Sisters Weekend: It’s this short we made for IFC where a talent coordinator named Karen babysits a bunch of weird c-list celebs who are stuck in a hotel bar. It’s everyone you hate from reality TV under one roof – and that roof leaks because it’s a 2-star hotel. There’s a magician, sexy cowboys, and a guy wearing a belt that sucks up his farts.

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IFC: What was the genesis of Celebrity All-Star?

Celebrity All-Star was born from our love of embarrassing celebrities. We love a good c-lister in need of a paycheck! We were really interested in the canned politeness people give off when forced to mingle with strangers. The backstory we created is that the cast of this reality show called “Celebrity All-Star” is in the middle of a mandatory round of “get to know each other” drinks in the hotel bar when the room keys stop working. Shows like Celebrity Ghost Hunters and of course The Surreal Life were of inspo, but we thought it
was funny to keep it really vague what kind of show they’re on, and just focus on everyone’s diva antics after the cameras stop rolling.

IFC: Every celebrity in Celebrity All-Star seems familiar. What real-life pop personalities did you look to for inspiration?

Sisters Weekend: Anyone who is trying to plug their branded merch that no one asked for. We love low-rent celebrity. We did, however, directly reference Kylie Jenner’s turd-raison lip color for our fictional teen celebutante Gibby Kyle (played by Mary Houlihan).

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IFC: Celebrity seems disgusting yet desirable. What’s your POV? Do you crave it, hate it, or both?

Sisters Weekend: A lot of people chase fame. If you’re practical, you’ll likely switch to chasing success and if you’re smart, you’ll hopefully switch to chasing happiness. But also, “We need money. We need hits. Hits bring money, money bring power, power bring fame, fame change the game,” Young Thug.

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IFC: Who are your comedy idols?

Sisters Weekend: Mike grew up renting “Monty Python” tapes from the library and staying up late to watch 2000’s SNL, Kat was super into Andy Kaufman and “Kids In The Hall” in high school, and Angelo was heavily influenced by “Strangers With Candy” and Anna Faris in the Scary Movie franchise, so, our comedy heroes mesh from all over. But, also we idolize a lot of the people we work with in NY-  Lorelei Ramirez, Erin Markey, Mary Houlihan, who are all in the film, Amy Zimmer, Ana Fabrega, Patti Harrison, Sam Taggart. Geniuses! All of Em!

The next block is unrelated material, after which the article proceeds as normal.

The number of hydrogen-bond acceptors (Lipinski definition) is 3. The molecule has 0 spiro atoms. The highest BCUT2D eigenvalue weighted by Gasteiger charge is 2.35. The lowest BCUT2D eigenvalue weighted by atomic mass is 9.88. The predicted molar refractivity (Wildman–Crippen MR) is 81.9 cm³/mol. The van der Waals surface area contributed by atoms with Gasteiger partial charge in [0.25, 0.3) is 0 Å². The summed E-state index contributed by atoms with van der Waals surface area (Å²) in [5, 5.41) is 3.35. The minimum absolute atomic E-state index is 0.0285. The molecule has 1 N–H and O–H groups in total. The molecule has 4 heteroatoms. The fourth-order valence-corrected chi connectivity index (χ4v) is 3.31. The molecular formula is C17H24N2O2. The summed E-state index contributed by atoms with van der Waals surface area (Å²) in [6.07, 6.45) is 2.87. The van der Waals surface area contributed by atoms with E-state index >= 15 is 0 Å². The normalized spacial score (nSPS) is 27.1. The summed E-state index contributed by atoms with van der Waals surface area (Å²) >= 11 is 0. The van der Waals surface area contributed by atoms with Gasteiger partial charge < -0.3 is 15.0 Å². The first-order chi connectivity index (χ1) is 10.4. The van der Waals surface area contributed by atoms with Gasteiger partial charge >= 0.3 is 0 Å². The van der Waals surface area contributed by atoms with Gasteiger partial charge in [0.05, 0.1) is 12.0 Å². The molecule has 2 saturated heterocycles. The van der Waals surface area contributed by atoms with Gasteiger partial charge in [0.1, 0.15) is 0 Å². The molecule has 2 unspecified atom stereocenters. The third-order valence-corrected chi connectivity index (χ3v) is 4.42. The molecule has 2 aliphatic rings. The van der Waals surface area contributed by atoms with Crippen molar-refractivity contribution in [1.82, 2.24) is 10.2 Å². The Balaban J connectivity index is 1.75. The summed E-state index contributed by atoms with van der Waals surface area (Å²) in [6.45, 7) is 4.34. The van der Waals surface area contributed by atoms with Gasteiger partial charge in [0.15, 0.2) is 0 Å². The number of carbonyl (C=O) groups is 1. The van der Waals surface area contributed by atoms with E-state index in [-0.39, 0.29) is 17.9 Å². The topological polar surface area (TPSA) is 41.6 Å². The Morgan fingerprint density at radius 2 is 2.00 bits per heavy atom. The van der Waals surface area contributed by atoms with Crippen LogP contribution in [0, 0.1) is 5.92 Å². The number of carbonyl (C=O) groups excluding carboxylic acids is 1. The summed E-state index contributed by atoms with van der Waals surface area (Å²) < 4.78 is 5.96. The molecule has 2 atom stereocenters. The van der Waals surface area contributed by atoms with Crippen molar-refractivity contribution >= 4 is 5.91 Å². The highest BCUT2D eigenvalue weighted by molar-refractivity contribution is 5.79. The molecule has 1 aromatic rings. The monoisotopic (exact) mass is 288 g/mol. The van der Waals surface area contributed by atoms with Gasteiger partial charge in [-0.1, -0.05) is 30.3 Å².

IFC: What’s your favorite moment from the film?

Sisters Weekend: I mean…seeing Mary Houlihan scream at an insane Pomeranian on an iPad is pretty great.

See Sisters Weekend right now on IFC’s Comedy Crib

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Reality? Check.

Baroness For Life

Baroness von Sketch Show is available for immediate consumption.

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Baroness von Sketch Show is snowballing as people have taken note of its subtle and not-so-subtle skewering of everyday life. The New York Times, W Magazine, and Vogue have heaped on the praise, but IFC had a few more probing questions…

IFC: To varying degrees, your sketches are simply scripted examples of things that actually happen. What makes real life so messed up?

Aurora: Hubris, Ego and Selfish Desires and lack of empathy.

Carolyn: That we’re trapped together in the 3rd Dimension.

Jenn: 1. Other people 2. Other people’s problems 3. Probably something I did.

IFC: A lot of people I know have watched this show and realized, “Dear god, that’s me.” or “Dear god, that’s true.” Why do people have their blinders on?

Aurora: Because most people when you’re in the middle of a situation, you don’t have the perspective to step back and see yourself because you’re caught up in the moment. That’s the job of comedians is to step back and have a self-awareness about these things, not only saying “You’re doing this,” but also, “You’re not the only one doing this.” It’s a delicate balance of making people feel uncomfortable and comforting them at the same time.

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IFC: Unlike a lot of popular sketch comedy, your sketches often focus more on group dynamics vs iconic individual characters. Why do you think that is and why is it important?

Meredith: We consider the show to be more based around human dynamics, not so much characters. If anything we’re more attracted to the energy created by people interacting.